Ireland Department of Defence

The Department has civil and military elements and was established by the Ministers and Secretaries Act, 1924. The primary role of the civil element of the Department is to support the Minister as head of the Department and in particular to provide policy advice and support on Defence matters, including assistance with policy formulation and the implementation of policy as directed by the Minister.

Telephone: 00 353 45 492000
Fax: 00 353 45 492017
No programmes have been added yet.

Support to Workshop "The Defence Forces and SSR"

Ireland mandate in Ireland, Mali 06.05.2015. - 06.05.2015.

ISSAT has been requested by the Irish Defence Forces to support a workshop which aims at evaluating the role of the Defence Forces in supporting SSR and at considering future options for the Defence Forces and its national partners.

This workshop is organised in response to the recent adoption by the UN General Assembly of UNSCR 2151 on the national ownership of SSR processes, and the ongoing contribution of the Irish Defence   Forces personnel to SSR programmes in Kosovo (KFOR), Mali (EUTM) and Uganda (EUTM Somalia).

In keeping with the principles of SSR, the workshop is structured to capture perspectives from across the SSR spectrum and   therefore bring together civilian and military practitioners and analysts   with experience of governance, rule of law, police reform, defence reform, justice reform, disarmament, demobilisation and reintegration from across the Irish government.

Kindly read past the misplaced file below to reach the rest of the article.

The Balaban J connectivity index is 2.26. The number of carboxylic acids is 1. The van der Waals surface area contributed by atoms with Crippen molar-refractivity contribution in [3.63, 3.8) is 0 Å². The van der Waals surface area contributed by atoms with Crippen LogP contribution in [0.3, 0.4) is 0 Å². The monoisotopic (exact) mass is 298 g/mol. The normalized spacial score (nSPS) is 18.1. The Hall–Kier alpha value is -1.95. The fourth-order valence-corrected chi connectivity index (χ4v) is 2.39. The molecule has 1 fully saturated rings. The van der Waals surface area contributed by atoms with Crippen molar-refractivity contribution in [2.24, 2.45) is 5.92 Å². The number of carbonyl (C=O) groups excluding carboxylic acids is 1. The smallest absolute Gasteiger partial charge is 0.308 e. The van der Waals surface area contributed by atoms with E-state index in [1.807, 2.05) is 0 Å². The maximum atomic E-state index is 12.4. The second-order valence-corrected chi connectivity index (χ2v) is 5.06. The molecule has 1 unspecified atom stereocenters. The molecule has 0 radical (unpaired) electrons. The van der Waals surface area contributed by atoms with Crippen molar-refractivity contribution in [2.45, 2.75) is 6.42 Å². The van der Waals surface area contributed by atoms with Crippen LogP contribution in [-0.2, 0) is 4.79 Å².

Advanced Training Course on Security Sector Reform (SSR) (County Kildare, Ireland)

mandate in Ireland 26.07.2018. - 17.12.2018.

The Irish Ministry of Defence organised a five-day advanced training course on “Security Sector Reform (SSR)”, in County Kildare, Ireland from November 26-30 2018. The course was carried out in partnership with DCAF/ISSAT.

The course targeted senior practitioners and professionals – including civilian, military and police personnel, as well as civil society representatives and professionals from the private sector – who are working closely on issues related to SSR and the specific challenges of violent extremism such as governance, rule of law, police reform, defence reform, justice reform, disarmament, demobilisation and reintegration. The course also targeted those involved in programme design, management and implementation, mission conduct and planning and/or in political/ policy dialogue.  

Topics addressed included concept, policy framework and contexts of SSR, governance, justice and defence reform, police, effective advising on SSR as well as cross-cutting issues such as the human rights and gender equality standards.

Indeed, special attention was paid to the introduction of practical examples through case studies. Interactive co-learning methodologies and simulation exercises that encourage participants to share their own experiences were used throughout the course.

No vacancies have been added yet.